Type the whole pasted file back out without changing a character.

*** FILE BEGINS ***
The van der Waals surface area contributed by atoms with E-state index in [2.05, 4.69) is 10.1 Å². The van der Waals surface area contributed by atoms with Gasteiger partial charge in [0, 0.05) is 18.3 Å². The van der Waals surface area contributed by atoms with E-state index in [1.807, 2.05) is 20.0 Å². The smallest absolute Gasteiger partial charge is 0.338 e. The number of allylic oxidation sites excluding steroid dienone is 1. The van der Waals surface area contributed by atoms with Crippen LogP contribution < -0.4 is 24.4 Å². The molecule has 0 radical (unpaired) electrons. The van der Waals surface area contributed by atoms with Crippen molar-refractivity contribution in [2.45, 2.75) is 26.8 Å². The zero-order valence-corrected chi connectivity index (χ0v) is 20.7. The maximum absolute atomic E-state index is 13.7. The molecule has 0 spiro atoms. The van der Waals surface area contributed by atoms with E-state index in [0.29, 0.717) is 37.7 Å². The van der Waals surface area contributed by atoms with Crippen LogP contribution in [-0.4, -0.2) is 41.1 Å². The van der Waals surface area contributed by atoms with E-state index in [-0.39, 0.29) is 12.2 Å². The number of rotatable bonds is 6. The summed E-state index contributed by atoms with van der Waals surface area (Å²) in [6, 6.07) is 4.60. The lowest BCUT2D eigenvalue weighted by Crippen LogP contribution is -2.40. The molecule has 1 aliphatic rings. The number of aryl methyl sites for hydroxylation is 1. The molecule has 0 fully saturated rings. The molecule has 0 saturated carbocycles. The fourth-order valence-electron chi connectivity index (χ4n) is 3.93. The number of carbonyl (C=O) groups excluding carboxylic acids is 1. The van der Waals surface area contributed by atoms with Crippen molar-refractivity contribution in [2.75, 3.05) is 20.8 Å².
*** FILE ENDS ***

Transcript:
The van der Waals surface area contributed by atoms with E-state index in [2.05, 4.69) is 10.1 Å². The van der Waals surface area contributed by atoms with Gasteiger partial charge in [0, 0.05) is 18.3 Å². The van der Waals surface area contributed by atoms with E-state index in [1.807, 2.05) is 20.0 Å². The smallest absolute Gasteiger partial charge is 0.338 e. The number of allylic oxidation sites excluding steroid dienone is 1. The van der Waals surface area contributed by atoms with Crippen LogP contribution < -0.4 is 24.4 Å². The molecule has 0 radical (unpaired) electrons. The van der Waals surface area contributed by atoms with Crippen molar-refractivity contribution in [2.45, 2.75) is 26.8 Å². The zero-order valence-corrected chi connectivity index (χ0v) is 20.7. The maximum absolute atomic E-state index is 13.7. The molecule has 0 spiro atoms. The van der Waals surface area contributed by atoms with E-state index in [0.29, 0.717) is 37.7 Å². The van der Waals surface area contributed by atoms with Crippen LogP contribution in [-0.4, -0.2) is 41.1 Å². The van der Waals surface area contributed by atoms with E-state index in [-0.39, 0.29) is 12.2 Å². The number of rotatable bonds is 6. The summed E-state index contributed by atoms with van der Waals surface area (Å²) in [6, 6.07) is 4.60. The lowest BCUT2D eigenvalue weighted by Crippen LogP contribution is -2.40. The molecule has 1 aliphatic rings. The number of aryl methyl sites for hydroxylation is 1. The molecule has 0 fully saturated rings. The molecule has 0 saturated carbocycles. The fourth-order valence-electron chi connectivity index (χ4n) is 3.93. The number of carbonyl (C=O) groups excluding carboxylic acids is 1. The van der Waals surface area contributed by atoms with Crippen molar-refractivity contribution in [2.75, 3.05) is 20.8 Å².